For the first time in a decade pet owners and their dogs got to walk across the Walnut Street Bridge on Saturday.

"We've never been able to walk across the bridge as a family before," said Karen Roach, who walked with her husband, Ronnie, and two dogs.

Mrs. Roach was among hundreds of dog lovers who endured sweltering temperatures to mark the bridge's reopening after a $1.4 million renovation. The group also celebrated the city's decision to allow dogs on the bridge again.

Former Chattanooga Times Publisher Ruth Holmberg, retired police chief Freeman Cooper and radio personality Luther Massengill participated in the festivities.

Allowing animals on the bridge was stopped nearly a decade ago because the city received so many complaints about people not cleaning up after their dogs or allowing their dogs to jump on other people, Mayor Ron Littlefield said. As long as residents and their dogs act responsibly, the dogs will be allowed on the bridge, he said.

"This restores family friendliness to the Walnut Street Bridge," Littlefield said. "Not just for the two-legged members but to the four-legged members, also."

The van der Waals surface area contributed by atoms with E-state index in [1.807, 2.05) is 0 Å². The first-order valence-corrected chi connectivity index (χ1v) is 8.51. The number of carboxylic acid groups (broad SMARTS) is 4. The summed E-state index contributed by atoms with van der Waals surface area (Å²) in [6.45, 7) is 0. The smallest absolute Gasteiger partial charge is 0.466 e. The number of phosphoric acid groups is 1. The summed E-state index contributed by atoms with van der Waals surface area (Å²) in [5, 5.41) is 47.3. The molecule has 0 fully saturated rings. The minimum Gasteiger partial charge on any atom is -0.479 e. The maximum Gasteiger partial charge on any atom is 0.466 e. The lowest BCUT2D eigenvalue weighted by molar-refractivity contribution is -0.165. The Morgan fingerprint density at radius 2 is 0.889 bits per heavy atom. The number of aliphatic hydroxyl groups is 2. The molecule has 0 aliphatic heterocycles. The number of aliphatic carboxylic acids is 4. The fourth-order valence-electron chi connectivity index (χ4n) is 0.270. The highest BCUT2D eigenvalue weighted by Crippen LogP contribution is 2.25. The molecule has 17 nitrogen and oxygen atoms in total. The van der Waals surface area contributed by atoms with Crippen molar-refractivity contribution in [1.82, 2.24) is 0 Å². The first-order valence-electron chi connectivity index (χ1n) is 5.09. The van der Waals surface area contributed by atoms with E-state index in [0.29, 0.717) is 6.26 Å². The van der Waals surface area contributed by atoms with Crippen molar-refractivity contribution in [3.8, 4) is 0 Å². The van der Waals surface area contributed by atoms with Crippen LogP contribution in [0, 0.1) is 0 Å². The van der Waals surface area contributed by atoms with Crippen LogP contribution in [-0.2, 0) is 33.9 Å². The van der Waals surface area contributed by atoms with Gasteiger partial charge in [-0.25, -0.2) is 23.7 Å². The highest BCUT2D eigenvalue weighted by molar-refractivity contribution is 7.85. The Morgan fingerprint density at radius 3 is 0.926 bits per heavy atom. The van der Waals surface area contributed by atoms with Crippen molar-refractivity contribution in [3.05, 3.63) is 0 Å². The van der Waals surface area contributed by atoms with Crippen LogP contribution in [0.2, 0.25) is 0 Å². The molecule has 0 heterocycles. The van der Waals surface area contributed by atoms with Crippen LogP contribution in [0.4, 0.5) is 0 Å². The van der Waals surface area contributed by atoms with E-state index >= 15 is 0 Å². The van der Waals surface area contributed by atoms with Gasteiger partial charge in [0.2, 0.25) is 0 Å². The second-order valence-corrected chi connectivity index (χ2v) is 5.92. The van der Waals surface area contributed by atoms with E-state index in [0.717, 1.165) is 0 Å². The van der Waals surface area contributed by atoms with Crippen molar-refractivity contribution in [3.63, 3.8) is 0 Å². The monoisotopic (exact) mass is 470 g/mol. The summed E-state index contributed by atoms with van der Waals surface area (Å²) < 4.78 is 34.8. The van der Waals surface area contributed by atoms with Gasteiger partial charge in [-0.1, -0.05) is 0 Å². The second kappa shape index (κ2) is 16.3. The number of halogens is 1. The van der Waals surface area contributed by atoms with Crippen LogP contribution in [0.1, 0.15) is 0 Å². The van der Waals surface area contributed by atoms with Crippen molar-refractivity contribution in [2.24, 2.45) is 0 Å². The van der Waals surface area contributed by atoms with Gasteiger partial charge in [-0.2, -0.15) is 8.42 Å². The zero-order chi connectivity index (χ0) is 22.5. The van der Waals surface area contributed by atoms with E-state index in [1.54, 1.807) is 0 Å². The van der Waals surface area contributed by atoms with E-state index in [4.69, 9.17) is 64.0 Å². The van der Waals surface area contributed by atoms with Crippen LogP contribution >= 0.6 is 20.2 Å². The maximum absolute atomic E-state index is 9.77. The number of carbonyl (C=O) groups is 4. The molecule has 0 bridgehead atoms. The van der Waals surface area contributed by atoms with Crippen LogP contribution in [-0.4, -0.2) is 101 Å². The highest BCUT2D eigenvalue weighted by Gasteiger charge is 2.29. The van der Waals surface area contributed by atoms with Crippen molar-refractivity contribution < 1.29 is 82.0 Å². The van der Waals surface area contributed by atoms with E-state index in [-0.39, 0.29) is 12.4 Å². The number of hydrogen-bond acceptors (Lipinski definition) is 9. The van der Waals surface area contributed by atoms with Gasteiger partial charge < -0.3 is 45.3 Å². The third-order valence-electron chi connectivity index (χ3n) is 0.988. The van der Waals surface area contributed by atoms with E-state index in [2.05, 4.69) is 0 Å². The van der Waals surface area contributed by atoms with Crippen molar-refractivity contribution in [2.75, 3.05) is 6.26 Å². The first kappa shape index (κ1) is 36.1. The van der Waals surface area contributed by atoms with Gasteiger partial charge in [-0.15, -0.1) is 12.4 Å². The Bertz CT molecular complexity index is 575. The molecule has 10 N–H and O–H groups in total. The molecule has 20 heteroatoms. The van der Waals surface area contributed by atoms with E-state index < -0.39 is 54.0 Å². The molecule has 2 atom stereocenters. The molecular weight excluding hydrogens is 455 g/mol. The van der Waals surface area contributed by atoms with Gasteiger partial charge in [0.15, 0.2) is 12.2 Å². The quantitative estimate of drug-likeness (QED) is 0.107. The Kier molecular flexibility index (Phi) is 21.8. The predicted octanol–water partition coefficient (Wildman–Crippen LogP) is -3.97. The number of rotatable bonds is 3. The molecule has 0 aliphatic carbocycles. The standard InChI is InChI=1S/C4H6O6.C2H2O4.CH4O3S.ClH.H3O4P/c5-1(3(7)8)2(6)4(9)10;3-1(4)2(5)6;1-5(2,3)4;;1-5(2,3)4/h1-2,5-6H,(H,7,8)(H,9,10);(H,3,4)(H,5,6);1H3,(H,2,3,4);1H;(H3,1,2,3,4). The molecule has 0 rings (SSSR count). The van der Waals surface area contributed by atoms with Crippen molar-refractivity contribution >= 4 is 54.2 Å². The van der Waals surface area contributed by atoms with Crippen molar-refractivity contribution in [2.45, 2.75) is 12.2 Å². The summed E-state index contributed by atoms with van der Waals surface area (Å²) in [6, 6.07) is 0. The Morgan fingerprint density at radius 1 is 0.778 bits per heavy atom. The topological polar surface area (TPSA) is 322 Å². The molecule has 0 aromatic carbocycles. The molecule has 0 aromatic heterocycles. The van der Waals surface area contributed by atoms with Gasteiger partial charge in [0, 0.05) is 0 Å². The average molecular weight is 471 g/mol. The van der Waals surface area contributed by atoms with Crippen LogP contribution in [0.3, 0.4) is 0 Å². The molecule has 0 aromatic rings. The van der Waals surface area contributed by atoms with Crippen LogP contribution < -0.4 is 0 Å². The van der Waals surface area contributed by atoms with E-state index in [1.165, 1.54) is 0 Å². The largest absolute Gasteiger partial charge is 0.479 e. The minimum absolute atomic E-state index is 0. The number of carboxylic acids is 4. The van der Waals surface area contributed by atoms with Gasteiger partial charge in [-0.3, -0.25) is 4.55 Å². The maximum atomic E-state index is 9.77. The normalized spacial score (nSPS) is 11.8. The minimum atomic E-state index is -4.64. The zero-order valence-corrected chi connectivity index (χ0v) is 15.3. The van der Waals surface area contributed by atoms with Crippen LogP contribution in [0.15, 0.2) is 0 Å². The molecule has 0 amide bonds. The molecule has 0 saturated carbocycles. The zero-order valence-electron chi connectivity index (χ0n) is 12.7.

Dogs attending the event got free treats and an opportunity to cool off in two plastic swimming pools.

Reopening the bridge to dogs is possible because of DOGood Chattanooga, a citizens group that Mrs. Roach coordinates. It includes about 700 people who say they are willing to clean up after their dogs and are encouraging other owners to do the same. Group members identify themselves by putting lime green bandanas on their dogs when they walk in the city and play with their dogs in an off-leash park.

In addition to cleaning up after their own dog, they commit to carrying extra animal waste bags and giving them to other animal owners who need them.

"DOGood Chattanooga is a friendly and nonconfrontational way to change attitudes about dog waste in the downtown and throughout the city. Our goal is to encourage everyone to do their part and pick up after their dog," according to the DOGood brochure.

The group also wants to sign up more volunteers.

Larry Zehnder, the city's parks and recreation director, said allowing dogs to walk the bridge is an experiment and he'll be watching to see the results.

"By having a lot of citizens involved to help with enforcement, that's certainly going to help all the way around," Mr. Zehnder said.

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